James C. Miller III

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Jim Miller
James C. Miller III.jpg
Director of the Office of Management and Budget
In office
October 8, 1985 – October 16, 1988
President Ronald Reagan
Preceded by David Stockman
Succeeded by Joe Wright
Personal details
Born James Clifford Miller III
(1942-06-25) June 25, 1942 (age 75)
Atlanta, Georgia, U.S.
Political party Republican
Spouse(s) DeMaris Humphries (1961–present)
Children 3
Education University of Georgia (BBA)
University of Virginia (MA, PhD)
Website Official website

James Clifford "Jim" Miller III (born June 25, 1942, in Atlanta, Georgia) is a former U.S. government official and economist who served as chairman of the Federal Trade Commission between 1981 and 1985 and as Budget Director for President Ronald Reagan between 1985 and 1988. He also ran for United States Senate in Virginia, losing the Republican nomination at the convention to Oliver North in 1994 and losing the nomination in the primary to John Warner in 1996.[3][4][5]


Miller was born in Atlanta and grew up in Conyers, Georgia. He earned a B.B.A. in economics from the University of Georgia in 1964 and a Ph.D. in economics from the University of Virginia in 1969.

Between 1977 and 1981, Miller was a resident scholar at the Center for the Study of Government Regulation at the American Enterprise Institute. From 1978 to 1981, he served as co-director of the center.

Miller was the first administrator of the Office of Information and Regulatory Affairs (April - October 1981) and the executive director of Vice President George H. W. Bush's Presidential Task Force on Regulatory Relief. From 1981 to 1985, he chaired the Federal Trade Commission. From October 1985 to October 1988, Miller was director of the United States Office of Management and Budget.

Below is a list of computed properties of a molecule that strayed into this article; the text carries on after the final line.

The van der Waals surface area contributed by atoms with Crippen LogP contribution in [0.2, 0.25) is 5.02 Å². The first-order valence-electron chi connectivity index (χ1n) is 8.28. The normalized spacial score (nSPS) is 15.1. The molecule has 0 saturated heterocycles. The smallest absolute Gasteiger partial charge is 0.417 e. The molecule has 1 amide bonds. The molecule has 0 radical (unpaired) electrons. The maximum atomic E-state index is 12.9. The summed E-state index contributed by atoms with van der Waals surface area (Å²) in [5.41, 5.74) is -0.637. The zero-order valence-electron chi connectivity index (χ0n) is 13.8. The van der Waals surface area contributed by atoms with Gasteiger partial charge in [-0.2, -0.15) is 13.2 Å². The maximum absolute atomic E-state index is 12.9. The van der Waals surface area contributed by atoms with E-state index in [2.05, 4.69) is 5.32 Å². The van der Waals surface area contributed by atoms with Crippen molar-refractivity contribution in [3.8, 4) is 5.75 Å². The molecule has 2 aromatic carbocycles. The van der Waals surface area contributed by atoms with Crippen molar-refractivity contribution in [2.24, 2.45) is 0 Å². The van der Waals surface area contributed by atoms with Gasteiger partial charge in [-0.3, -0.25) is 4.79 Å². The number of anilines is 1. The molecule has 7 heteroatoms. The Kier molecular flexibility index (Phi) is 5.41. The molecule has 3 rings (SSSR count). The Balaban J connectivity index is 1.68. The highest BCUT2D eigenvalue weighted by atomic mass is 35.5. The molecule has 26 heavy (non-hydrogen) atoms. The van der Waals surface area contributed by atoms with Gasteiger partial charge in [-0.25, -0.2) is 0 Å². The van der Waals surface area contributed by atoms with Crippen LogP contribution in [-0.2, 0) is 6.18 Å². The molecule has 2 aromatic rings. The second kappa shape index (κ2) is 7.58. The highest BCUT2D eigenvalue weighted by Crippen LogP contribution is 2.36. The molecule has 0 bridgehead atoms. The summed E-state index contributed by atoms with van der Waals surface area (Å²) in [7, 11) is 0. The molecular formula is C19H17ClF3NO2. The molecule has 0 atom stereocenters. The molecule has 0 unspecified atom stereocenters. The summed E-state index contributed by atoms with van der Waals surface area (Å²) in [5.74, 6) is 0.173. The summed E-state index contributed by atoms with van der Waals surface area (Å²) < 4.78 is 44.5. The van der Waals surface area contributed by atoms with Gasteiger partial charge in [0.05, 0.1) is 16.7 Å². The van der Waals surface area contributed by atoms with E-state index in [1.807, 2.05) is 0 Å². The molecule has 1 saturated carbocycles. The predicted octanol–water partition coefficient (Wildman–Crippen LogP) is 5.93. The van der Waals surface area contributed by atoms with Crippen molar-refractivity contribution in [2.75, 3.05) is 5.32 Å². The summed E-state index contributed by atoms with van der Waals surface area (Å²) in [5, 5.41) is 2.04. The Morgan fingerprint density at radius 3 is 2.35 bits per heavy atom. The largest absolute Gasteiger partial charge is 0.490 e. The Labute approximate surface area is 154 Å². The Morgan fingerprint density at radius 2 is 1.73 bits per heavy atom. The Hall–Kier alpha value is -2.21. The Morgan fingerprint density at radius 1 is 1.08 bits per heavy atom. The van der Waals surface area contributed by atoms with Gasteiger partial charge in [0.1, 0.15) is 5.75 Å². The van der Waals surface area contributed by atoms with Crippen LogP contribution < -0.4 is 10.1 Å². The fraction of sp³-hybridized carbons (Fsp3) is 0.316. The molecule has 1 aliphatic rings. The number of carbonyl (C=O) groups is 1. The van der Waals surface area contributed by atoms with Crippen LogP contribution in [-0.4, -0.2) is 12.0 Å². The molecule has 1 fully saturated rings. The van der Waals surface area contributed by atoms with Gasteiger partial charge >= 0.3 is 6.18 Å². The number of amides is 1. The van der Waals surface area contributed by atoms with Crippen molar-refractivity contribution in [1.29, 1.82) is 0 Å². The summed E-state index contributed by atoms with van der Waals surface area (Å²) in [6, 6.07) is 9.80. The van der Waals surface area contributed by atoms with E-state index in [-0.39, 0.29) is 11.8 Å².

He is a distinguished fellow at the Center for Study of Public Choice at George Mason University.[6] He is also a senior fellow of the Hoover Institution at Stanford University.[7]

He has been counselor to and a board member of the former Citizens for a Sound Economy[8] (1988–2002), a member of the boards of the Tax Foundation and the Progress and Freedom Foundation, and a member of the board of visitors of George Mason University and the U.S. Air Force Academy. In addition, Miller has been a director of LECG Economics-Finance, a member of the board of Independence Air, a member of the board of Washington Mutual Investors Fund, a member of the board of the Tax-Exempt Fund of Maryland, a member of the board of the Tax-Exempt Fund of Virginia, a member of the board of the J.P. Morgan Value Opportunities Fund, a member of the board of Clean Energy, a consultant to Freddie Mac, and chairman of the board of Economic Impact Analysts, Inc. (family-held consulting firm).[9]

From 2003 to 2006, Miller was chairman (or chairman emeritus) of the Capital Analysis Group (CapAnalysis), a division of the international law firm Howrey LLP. Currently, he is a senior advisor to international law firm of Husch Blackwell Sanders (merger dated March 1, 2008)[10] He was a member of the Board of Governors of the United States Postal Service (2003–2012), where he was elected chairman in 2005, 2006, and 2007.[11]